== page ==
Tamoxifen Shows Modest Effects in ALS Patients, Phase 1/2 Trial Finds

Tamoxifen Shows Modest Effects in ALS Patients, Phase 1/2 Trial Finds
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A cancer treatment called tamoxifen, which previously showed promise in preclinical studies for the treatment of amyotrophic lateral sclerosis (ALS), provides only modest and short-lasting benefits to patients with the disease, a small Phase 1/2 clinical trial has found.

According to the study’s researchers, larger studies and longer observation periods are needed to fully address the effects of tamoxifen in these patients.

The study, “Tamoxifen for amyotrophic lateral sclerosis: A randomized double-blind clinical trial,” was published in the journal Medicine.

Tamoxifen, sold under the brand names Nolvadex and Soltamox, is an approved therapy used to prevent breast cancer, but research has suggested it  also may have neuroprotective effects, controlling multiple processes that are defective in ALS. One such mechanism is autophagy, which cells use to eliminate toxic or unneeded components, including the protein clumps that cause damage to nerve cells in ALS.

In animal studies, tamoxifen was able to slow ALS worsening by activating this cleaning pathway, and was found to be the best among several compounds at preserving nerve cells.

That led to a Phase 1/2 trial (NCT02166944) at Taipei Medical University Shuang Ho Hospital in Taiwan, testing tamoxifen as a potential add-on treatment for ALS.

The trial enrolled 18 patients, ages 20–65 years, who could still breathe independently and had no mutations in the FUS or SOD1 genes. They were randomly assigned 20 mg tamoxifen or a placebo, while continuing to receive their standard Rilutek (riluzole) treatment.

Participants were assessed at one, three, six, and 12 months after entering the trial. The main goal was to determine if adding tamoxifen to the standard care could extend the time patients lived without needing mechanical ventilation.

Secondary measures included differences in the decline in ability to perform daily functions — assessed via revised ALS functional rating scale (ALSFRS-R) scores — and in lung function, measured through forced vital capacity (FVC).

Over the one year of treatment, six patients withdrew from the trial, including one woman in the tamoxifen group who experienced progression of an ovarian cyst, and five patients — one on tamoxifen, four on placebo — who perceived a subjective progression in their ALS symptoms.

Of those who remained, one patient on placebo became dependent on mechanical ventilation, another on placebo died, and one on tamoxifen died 11 months after enrollment due to disease progression. While this suggested a benefit from tamoxifen, the results did not reach statistical significance — likely due to the small number of patients included in the analysis.

The decline in ALSFRS-R scores was lower among those on tamoxifen for the first three visits — at months one, three, and six – compared to patients on placebo. This effect, however, appeared to be temporary, and no differences were observed at the one-year visit.

Lung function declines were similar between tamoxifen and placebo-treated patients across the entire study.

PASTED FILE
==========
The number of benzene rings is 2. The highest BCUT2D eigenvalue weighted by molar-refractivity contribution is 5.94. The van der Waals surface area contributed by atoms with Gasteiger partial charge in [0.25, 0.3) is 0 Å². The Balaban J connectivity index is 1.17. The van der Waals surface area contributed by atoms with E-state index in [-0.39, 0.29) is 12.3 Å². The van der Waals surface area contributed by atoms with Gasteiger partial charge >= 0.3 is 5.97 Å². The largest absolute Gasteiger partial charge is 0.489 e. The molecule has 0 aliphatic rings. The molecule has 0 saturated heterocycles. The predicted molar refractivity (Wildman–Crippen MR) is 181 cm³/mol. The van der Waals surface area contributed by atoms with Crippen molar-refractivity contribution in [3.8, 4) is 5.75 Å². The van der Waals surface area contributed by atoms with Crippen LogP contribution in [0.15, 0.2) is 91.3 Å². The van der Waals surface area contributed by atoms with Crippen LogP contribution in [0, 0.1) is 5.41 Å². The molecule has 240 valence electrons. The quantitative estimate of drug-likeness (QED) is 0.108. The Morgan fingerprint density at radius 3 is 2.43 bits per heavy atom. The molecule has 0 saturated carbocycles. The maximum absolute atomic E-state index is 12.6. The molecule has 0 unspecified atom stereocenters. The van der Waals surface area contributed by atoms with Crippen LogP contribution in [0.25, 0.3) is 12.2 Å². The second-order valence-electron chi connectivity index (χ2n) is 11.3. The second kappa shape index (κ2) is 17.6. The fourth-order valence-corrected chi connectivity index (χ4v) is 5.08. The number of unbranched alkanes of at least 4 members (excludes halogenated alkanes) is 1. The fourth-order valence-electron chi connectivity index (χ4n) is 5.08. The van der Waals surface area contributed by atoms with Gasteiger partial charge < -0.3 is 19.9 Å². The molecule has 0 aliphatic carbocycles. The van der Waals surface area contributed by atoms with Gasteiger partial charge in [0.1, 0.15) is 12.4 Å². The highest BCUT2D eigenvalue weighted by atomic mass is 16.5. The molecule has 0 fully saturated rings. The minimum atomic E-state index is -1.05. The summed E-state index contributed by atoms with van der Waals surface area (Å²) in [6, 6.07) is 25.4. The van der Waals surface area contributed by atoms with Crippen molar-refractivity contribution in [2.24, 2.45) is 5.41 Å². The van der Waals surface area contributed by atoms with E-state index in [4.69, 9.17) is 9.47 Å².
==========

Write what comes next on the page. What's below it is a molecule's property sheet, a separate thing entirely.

“Despite the compelling positive report in the transgenic TDP-43 overexpression animal model, the results of the present clinical trial showed only modest and transient beneficial effects in the tamoxifen group compared with the placebo group,” the researchers wrote.

They caution, however, that the trial included a small patient sample and followed participants for a very short period before starting the therapy, which prevented them from examining the effects of tamoxifen on the rate of disease progression.

The study’s results also may have been influenced by those who stopped treatment and by not being able to conduct follow-up assessments on those who died or required mechanical ventilation between screening and enrollment.

Researchers further suggest the possibility that treatment with tamoxifen took place at a disease stage when most neurons have been lost, and that activating autophagy at that time may not bring meaningful benefits to patients

Additional trials are now warranted to address these questions.

Inês holds a PhD in Biomedical Sciences from the University of Lisbon, Portugal, where she specialized in blood vessel biology, blood stem cells, and cancer. Before that, she studied Cell and Molecular Biology at Universidade Nova de Lisboa and worked as a research fellow at Faculdade de Ciências e Tecnologias and Instituto Gulbenkian de Ciência. Inês currently works as a Managing Science Editor, striving to deliver the latest scientific advances to patient communities in a clear and accurate manner.
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Inês holds a PhD in Biomedical Sciences from the University of Lisbon, Portugal, where she specialized in blood vessel biology, blood stem cells, and cancer. Before that, she studied Cell and Molecular Biology at Universidade Nova de Lisboa and worked as a research fellow at Faculdade de Ciências e Tecnologias and Instituto Gulbenkian de Ciência. Inês currently works as a Managing Science Editor, striving to deliver the latest scientific advances to patient communities in a clear and accurate manner.
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